Hariri rallies supporters against Hezbollah-backed government

On the sixth anniversary of Rafik Hariri's assassination, his son Saad formally announced his opposition to the new government now being formed, which could tilt Lebanon toward Iran and Syria.

Dalati Nohra/AP
Prime Minister Saad Hariri addresses supporters during a ceremony to mark the sixth anniversary of the assassination of his father, former Prime Minister Rafik Hariri, in Beirut, Lebanon, on Monday, Feb. 14.

In a gathering Monday to commemorate Rafik Hariri’s 2005 assassination, his son sought to rally his supporters against a new government that he says will lead Lebanon deeper into the embrace of Iran and Syria.

Saad Hariri, whose coalition government was toppled last month, used the occasion to formally announce his opposition to the new administration now being formed. Led by his successor, Najib Mikati, the dominant partner is the militant Shiite Hezbollah movement.

Speaking to several thousand supporters, he also called for an opposition rally for March 14 – an attempt to rekindle the huge demonstration on that date six years ago that drew some 1 million protesters and was the pinnacle of the Beirut spring protests against Syria's domination of Lebanon.

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“We are going on March 14 to say no,” said Hariri. “No to the betrayal of coexistence … no to the armed internal tutelage [of Hezbollah], no to moving Lebanon to an axis rejected by the Lebanese,” he added, referring to the so-called "axis of resistance," which groups Iran, Syria, and Hezbollah, among others, against Israel and Western influence in the Middle East.

Hariri based his movement's opposition to the new government on its continued support for the United Nations-based tribunal investigating his father's assassination and to protect Lebanon from the "predominance of weapons," a reference to the arms held by Hezbollah.

Uphill battle for popular support

But Hariri faces an uphill struggle to recreate the wave of popular support that followed the assassination of his father. At that time, a series of mass demonstrations in central Beirut toppled the pro-Syrian government and led to the withdrawal of Syrian troops from Lebanon.

Since then, however, Lebanon has been wracked by internal crises, assassinations, a war with Israel, and political deadlock, culminating in the collapse of Hariri’s coalition government last month when ministers allied to Hezbollah resigned.

The resignations came after Hariri refused to yield to pressure to cease cooperation with the Netherlands-based tribunal. The first set of indictments, which are expected to be released in the coming weeks, reportedly will name members of Hezbollah. Hezbollah denies any involvement in Hariri’s assassination.

In his speech today, Hariri revealed that negotiations between Saudi Arabia and Syria prior to his government’s collapse had centered on the idea of holding a national reconciliation conference in which Lebanese leaders would confess and apologize for past crimes going back three decades or more. The conference, which was to be held in the Saudi capital of Riyadh, was intended to help dilute the fallout from the tribunal’s investigation.

“We negotiated in all honesty for the sake of Lebanon’s interest, but we were met once again with a request to surrender, and not to reconcile, by those who don’t want a dialogue because they consider themselves bigger than Lebanon,” he said, explaining why the talks had failed.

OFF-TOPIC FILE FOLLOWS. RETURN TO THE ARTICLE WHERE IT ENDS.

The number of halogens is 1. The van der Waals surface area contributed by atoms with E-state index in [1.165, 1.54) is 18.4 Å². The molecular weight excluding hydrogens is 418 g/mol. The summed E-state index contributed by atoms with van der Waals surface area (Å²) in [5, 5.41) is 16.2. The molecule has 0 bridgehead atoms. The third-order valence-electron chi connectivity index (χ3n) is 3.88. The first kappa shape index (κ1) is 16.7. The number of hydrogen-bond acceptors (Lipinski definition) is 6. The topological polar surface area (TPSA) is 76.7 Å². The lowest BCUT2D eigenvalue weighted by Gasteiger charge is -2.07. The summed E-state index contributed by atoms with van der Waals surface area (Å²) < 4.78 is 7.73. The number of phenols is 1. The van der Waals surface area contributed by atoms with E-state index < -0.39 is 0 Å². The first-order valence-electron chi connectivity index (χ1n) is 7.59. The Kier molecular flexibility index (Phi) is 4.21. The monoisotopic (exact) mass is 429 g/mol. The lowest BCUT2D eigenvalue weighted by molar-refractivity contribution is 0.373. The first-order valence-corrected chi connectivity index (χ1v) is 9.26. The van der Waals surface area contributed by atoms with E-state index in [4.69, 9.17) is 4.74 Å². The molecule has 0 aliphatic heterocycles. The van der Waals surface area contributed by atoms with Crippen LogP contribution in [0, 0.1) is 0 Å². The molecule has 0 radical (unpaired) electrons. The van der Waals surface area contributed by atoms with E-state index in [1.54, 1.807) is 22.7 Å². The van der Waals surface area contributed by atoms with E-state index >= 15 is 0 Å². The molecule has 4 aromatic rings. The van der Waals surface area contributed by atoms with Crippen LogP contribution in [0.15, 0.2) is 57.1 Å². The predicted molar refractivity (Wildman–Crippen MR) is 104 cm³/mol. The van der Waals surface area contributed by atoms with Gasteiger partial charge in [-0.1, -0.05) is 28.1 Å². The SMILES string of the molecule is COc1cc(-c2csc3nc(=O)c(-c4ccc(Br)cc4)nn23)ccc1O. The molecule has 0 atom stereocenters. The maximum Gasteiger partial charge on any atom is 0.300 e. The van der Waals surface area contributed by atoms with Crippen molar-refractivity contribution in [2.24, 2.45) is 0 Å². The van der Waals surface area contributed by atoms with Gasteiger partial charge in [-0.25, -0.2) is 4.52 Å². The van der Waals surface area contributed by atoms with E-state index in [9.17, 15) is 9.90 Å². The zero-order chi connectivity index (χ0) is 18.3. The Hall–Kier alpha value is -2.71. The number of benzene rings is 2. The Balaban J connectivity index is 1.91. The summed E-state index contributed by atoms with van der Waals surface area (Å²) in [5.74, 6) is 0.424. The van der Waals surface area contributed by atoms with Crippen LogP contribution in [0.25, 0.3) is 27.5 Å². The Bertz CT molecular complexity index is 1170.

Hariri's successor backed by Hezbollah

Hariri was replaced as prime minister by Najib Mikati, a Sunni billionaire businessman from the northern Lebanon city of Tripoli who won the backing of Hezbollah and its allies.

Many Lebanese, even those unhappy with Hariri’s fall from the premiership, say they are willing to give Mikati a chance. Mikati is regarded as a moderate and as politically neutral, despite his close personal ties to Syrian President Bashar al-Assad. Syria, along with Iran, is a backer of Hezbollah.

Mikati had hoped to form another coalition government, a goal that appears to have been dashed by Hariri’s announcement that he and his allies plan to stand in opposition.

Hezbollah, reassured that its formidable military wing will be protected by Mikati, is likely to play a limited role in the new government. Sheikh Nabil Qawq, a senior Hezbollah official, said Sunday that the new government “should help remove Lebanon from the American minefield.”

“The party [Hezbollah] does not oppose the participation of any side in government,” he said, “but it opposes American conspiracy plans and its attempts to threaten Lebanon’s stability and national unity.”

New PM under pressure not to cooperate with tribunal

The tribunal set up to investigate Hariri's assassination is partly funded by Lebanon and includes Lebanese judges. If Mikati’s new government halts the funding and withdraws the judges, it could plunge Lebanon into confrontation with the UN and Western powers.

Given that Hezbollah endorsed Mikati for the premiership, analysts say it will be difficult for the new prime minister to maintain Lebanon’s support for the tribunal in opposition to the wishes of the powerful Shiite party.

Still, so far, Mikati has been vague on his plans for the tribunal. Last week, he angered some of Hezbollah's allies by backing a statement released by a gathering of Lebanon’s top Sunni religious and political figures which, in part, called on the Lebanese government to continue cooperating with the tribunal.

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